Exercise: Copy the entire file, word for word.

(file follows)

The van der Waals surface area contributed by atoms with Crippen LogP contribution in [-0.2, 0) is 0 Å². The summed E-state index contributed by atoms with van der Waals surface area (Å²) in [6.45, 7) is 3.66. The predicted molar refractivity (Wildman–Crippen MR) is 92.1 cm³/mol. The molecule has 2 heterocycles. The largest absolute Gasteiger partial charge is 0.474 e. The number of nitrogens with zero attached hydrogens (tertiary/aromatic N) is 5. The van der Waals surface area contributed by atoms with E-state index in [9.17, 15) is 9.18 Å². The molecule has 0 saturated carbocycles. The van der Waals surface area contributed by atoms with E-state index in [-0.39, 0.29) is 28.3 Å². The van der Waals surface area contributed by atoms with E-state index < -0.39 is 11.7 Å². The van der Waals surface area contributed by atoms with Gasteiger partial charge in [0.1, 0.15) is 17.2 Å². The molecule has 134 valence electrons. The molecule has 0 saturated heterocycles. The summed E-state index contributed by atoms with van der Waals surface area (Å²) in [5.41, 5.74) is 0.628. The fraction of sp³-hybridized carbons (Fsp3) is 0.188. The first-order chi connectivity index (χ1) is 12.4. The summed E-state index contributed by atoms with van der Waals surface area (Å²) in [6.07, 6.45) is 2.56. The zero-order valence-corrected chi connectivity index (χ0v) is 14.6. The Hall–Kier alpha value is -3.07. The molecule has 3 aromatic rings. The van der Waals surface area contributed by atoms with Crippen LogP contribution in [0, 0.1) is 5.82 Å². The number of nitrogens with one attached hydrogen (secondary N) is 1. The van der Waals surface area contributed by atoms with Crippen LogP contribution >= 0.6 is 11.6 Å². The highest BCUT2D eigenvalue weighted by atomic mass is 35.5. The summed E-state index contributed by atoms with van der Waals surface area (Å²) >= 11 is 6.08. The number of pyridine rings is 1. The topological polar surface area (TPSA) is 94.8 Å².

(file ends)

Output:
The van der Waals surface area contributed by atoms with Crippen LogP contribution in [-0.2, 0) is 0 Å². The summed E-state index contributed by atoms with van der Waals surface area (Å²) in [6.45, 7) is 3.66. The predicted molar refractivity (Wildman–Crippen MR) is 92.1 cm³/mol. The molecule has 2 heterocycles. The largest absolute Gasteiger partial charge is 0.474 e. The number of nitrogens with zero attached hydrogens (tertiary/aromatic N) is 5. The van der Waals surface area contributed by atoms with E-state index in [9.17, 15) is 9.18 Å². The molecule has 0 saturated carbocycles. The van der Waals surface area contributed by atoms with E-state index in [-0.39, 0.29) is 28.3 Å². The van der Waals surface area contributed by atoms with E-state index < -0.39 is 11.7 Å². The van der Waals surface area contributed by atoms with Gasteiger partial charge in [0.1, 0.15) is 17.2 Å². The molecule has 134 valence electrons. The molecule has 0 saturated heterocycles. The summed E-state index contributed by atoms with van der Waals surface area (Å²) in [5.41, 5.74) is 0.628. The fraction of sp³-hybridized carbons (Fsp3) is 0.188. The first-order chi connectivity index (χ1) is 12.4. The summed E-state index contributed by atoms with van der Waals surface area (Å²) in [6.07, 6.45) is 2.56. The zero-order valence-corrected chi connectivity index (χ0v) is 14.6. The Hall–Kier alpha value is -3.07. The molecule has 3 aromatic rings. The van der Waals surface area contributed by atoms with Crippen LogP contribution in [0, 0.1) is 5.82 Å². The number of nitrogens with one attached hydrogen (secondary N) is 1. The van der Waals surface area contributed by atoms with Crippen LogP contribution >= 0.6 is 11.6 Å². The highest BCUT2D eigenvalue weighted by atomic mass is 35.5. The summed E-state index contributed by atoms with van der Waals surface area (Å²) >= 11 is 6.08. The number of pyridine rings is 1. The topological polar surface area (TPSA) is 94.8 Å².